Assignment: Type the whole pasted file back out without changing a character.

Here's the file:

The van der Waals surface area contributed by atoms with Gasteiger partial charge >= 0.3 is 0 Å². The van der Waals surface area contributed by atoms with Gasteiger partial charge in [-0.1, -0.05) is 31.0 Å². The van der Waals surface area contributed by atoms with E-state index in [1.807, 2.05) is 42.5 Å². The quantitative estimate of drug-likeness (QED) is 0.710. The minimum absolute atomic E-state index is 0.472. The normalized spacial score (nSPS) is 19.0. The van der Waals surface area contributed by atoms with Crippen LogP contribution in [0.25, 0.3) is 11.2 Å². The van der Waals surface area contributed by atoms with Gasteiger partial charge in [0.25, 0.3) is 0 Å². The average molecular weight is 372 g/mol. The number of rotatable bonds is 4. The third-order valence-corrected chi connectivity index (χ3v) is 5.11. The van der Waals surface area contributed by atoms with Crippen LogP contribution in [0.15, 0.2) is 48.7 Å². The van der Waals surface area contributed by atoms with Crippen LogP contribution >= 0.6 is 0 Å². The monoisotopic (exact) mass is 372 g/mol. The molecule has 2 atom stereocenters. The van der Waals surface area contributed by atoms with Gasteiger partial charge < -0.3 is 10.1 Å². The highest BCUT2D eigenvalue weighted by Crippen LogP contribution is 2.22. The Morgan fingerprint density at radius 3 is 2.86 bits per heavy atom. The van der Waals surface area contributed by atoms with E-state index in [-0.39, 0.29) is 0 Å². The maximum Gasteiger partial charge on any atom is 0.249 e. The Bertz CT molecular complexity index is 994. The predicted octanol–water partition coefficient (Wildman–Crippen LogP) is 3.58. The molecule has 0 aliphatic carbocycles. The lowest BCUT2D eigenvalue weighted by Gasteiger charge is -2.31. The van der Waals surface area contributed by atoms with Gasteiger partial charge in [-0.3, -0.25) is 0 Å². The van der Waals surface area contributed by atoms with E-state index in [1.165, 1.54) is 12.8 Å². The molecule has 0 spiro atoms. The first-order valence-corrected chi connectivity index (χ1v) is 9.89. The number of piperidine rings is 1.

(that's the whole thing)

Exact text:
The van der Waals surface area contributed by atoms with Gasteiger partial charge >= 0.3 is 0 Å². The van der Waals surface area contributed by atoms with Gasteiger partial charge in [-0.1, -0.05) is 31.0 Å². The van der Waals surface area contributed by atoms with E-state index in [1.807, 2.05) is 42.5 Å². The quantitative estimate of drug-likeness (QED) is 0.710. The minimum absolute atomic E-state index is 0.472. The normalized spacial score (nSPS) is 19.0. The van der Waals surface area contributed by atoms with Crippen LogP contribution in [0.25, 0.3) is 11.2 Å². The van der Waals surface area contributed by atoms with Gasteiger partial charge in [0.25, 0.3) is 0 Å². The average molecular weight is 372 g/mol. The number of rotatable bonds is 4. The third-order valence-corrected chi connectivity index (χ3v) is 5.11. The van der Waals surface area contributed by atoms with Crippen LogP contribution in [0.15, 0.2) is 48.7 Å². The van der Waals surface area contributed by atoms with Crippen LogP contribution >= 0.6 is 0 Å². The monoisotopic (exact) mass is 372 g/mol. The molecule has 2 atom stereocenters. The van der Waals surface area contributed by atoms with Gasteiger partial charge < -0.3 is 10.1 Å². The highest BCUT2D eigenvalue weighted by Crippen LogP contribution is 2.22. The Morgan fingerprint density at radius 3 is 2.86 bits per heavy atom. The van der Waals surface area contributed by atoms with E-state index in [-0.39, 0.29) is 0 Å². The maximum Gasteiger partial charge on any atom is 0.249 e. The Bertz CT molecular complexity index is 994. The predicted octanol–water partition coefficient (Wildman–Crippen LogP) is 3.58. The molecule has 0 aliphatic carbocycles. The lowest BCUT2D eigenvalue weighted by Gasteiger charge is -2.31. The van der Waals surface area contributed by atoms with Gasteiger partial charge in [-0.3, -0.25) is 0 Å². The van der Waals surface area contributed by atoms with E-state index in [1.165, 1.54) is 12.8 Å². The molecule has 0 spiro atoms. The first-order valence-corrected chi connectivity index (χ1v) is 9.89. The number of piperidine rings is 1.